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Pentagon Asks for More Cash to Cut Down Civilian Deaths

Under fire from human rights groups, the Pentagon is asking lawmakers for funding to improve its ability to track civilian casualties in the ongoing fight against the Islamic State and other terrorist groups, Foreign Policy has learned. 

Smoke billows following an airstrike by the US-led international coalition forces targeting Islamic State (IS) group in Mosul, Iraq, on July 9, 2017.
Smoke billows following an airstrike by the U.S.-led international coalition forces targeting the Islamic State group in Mosul, Iraq, on July 9, 2017. Ahmad Al-Rubaye/AFP via Getty Images

Under fire from human rights groups, the U.S. Department of Defense is asking lawmakers for a cash infusion to improve its ability to track civilian casualties in the ongoing fight against the Islamic State and other terrorist groups, Foreign Policy has learned. 

It’s not immediately clear how much the new setup, which includes funds to set up a database that would allow members of the public to directly submit claims of U.S.-caused deaths, will ultimately cost. Those estimates are expected to come later as the Pentagon appears set to unveil a new policy to curb civilian casualties in combat later this year, first prompted by former Defense Secretary James Mattis and continuing under his successor, Mark Esper.  

The report sent to Congress in February from Thomas Alexander, the Pentagon’s acting top civilian overseer for special operations, asks for significant new staff to be added at the Defense Department’s civilian policy shop, and at major geographic commands, such as U.S. Central Command and U.S. Africa Command. Foreign Policy reviewed a copy of the report.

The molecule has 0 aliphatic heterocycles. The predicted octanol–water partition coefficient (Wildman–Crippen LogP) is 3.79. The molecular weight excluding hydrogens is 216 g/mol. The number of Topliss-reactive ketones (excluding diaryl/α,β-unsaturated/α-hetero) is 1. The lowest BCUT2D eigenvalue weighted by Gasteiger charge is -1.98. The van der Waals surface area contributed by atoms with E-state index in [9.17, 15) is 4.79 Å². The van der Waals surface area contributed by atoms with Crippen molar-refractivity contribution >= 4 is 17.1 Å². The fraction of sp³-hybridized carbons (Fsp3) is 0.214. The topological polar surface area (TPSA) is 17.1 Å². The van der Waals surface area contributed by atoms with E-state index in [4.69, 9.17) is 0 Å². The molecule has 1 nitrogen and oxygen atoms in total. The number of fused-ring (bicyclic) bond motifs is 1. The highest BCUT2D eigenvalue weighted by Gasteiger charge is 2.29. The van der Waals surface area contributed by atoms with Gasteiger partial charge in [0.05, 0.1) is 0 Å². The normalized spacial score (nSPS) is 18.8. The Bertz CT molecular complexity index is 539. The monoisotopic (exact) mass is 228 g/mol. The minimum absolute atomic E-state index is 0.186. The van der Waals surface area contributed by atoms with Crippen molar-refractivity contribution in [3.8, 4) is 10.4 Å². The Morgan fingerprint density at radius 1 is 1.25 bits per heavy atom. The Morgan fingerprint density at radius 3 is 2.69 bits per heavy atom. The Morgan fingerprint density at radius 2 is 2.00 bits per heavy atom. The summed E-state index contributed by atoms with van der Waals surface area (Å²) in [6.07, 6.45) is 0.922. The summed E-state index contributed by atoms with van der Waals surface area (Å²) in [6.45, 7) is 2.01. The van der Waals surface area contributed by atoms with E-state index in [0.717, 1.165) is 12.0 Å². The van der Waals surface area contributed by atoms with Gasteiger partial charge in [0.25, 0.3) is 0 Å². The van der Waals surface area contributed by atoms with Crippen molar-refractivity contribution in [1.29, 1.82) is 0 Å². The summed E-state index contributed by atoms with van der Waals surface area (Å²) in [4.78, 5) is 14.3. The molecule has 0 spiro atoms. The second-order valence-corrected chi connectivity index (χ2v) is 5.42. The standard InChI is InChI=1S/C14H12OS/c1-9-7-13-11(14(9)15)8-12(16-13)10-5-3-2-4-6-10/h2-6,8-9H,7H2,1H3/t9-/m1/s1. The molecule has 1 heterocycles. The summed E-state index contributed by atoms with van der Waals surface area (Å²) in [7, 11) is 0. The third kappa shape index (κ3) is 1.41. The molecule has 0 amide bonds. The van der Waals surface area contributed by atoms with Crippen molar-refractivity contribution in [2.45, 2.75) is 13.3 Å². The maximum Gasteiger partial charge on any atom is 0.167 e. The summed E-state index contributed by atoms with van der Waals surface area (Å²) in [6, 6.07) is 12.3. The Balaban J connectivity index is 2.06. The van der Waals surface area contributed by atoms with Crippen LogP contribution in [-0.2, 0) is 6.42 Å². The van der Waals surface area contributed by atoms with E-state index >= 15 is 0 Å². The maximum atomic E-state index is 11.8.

The Pentagon has been under increased scrutiny to improve its civilian casualty reporting since the London-based Airwars outfit began reporting higher tallies of civilian casualties from U.S. airstrikes in Iraq and Syria, said Larry Lewis, a former State Department official now at the CNA defense think tank. “It became really hard to just live with that, because Airwars just put so much effort into that, and it really did seem conservative,” he said.

The pressure has had an impact. At the end of last month, U.S. Africa Command announced it would begin issuing a new report revealing ongoing civilian casualty investigations, after Amnesty International said that retaliatory American strikes against the al Qaeda-linked Somalian group al-Shabab killed two civilians in February, contradicting U.S. findings. 

Under the new proposal, additional military staff are likely to be asked to draw up no-strike lists of civilian targets and to staff up cells at the combatant command “tasked with reconciling external and US military reports,” the document reviewed by Foreign Policy said. 

“Currently, information from the public is received in a variety of ways — such as through email, reports by impartial humanitarian organizations and civil society groups, media reports, and social-media,” a defense spokesperson told Foreign Policy. “We are looking at additional options for receiving information from the public, such as creating a webpage that identifies what types of information helps in conducting assessments and how to submit it.”

The directive comes on the heels of a January memo sent by James Anderson, the Pentagon’s acting policy chief who is heading up the civilian casualty response, that called for the Defense Department to field more accurate intelligence and weapons systems to detect civilians on the battlefield to prevent the unnecessary loss of life.  

But after a U.S.-led coalition drove the Islamic State out of the self-described caliphate’s twin capitals of Mosul, Iraq, and Raqqa, Syria, in 2017, spearheaded by foreign troops backed by American advisors and strikes, rights groups that accused the Pentagon of vastly undercounting the number of civilian dead are pushing the agency to fold in public assessments to get smarter about choosing its targets.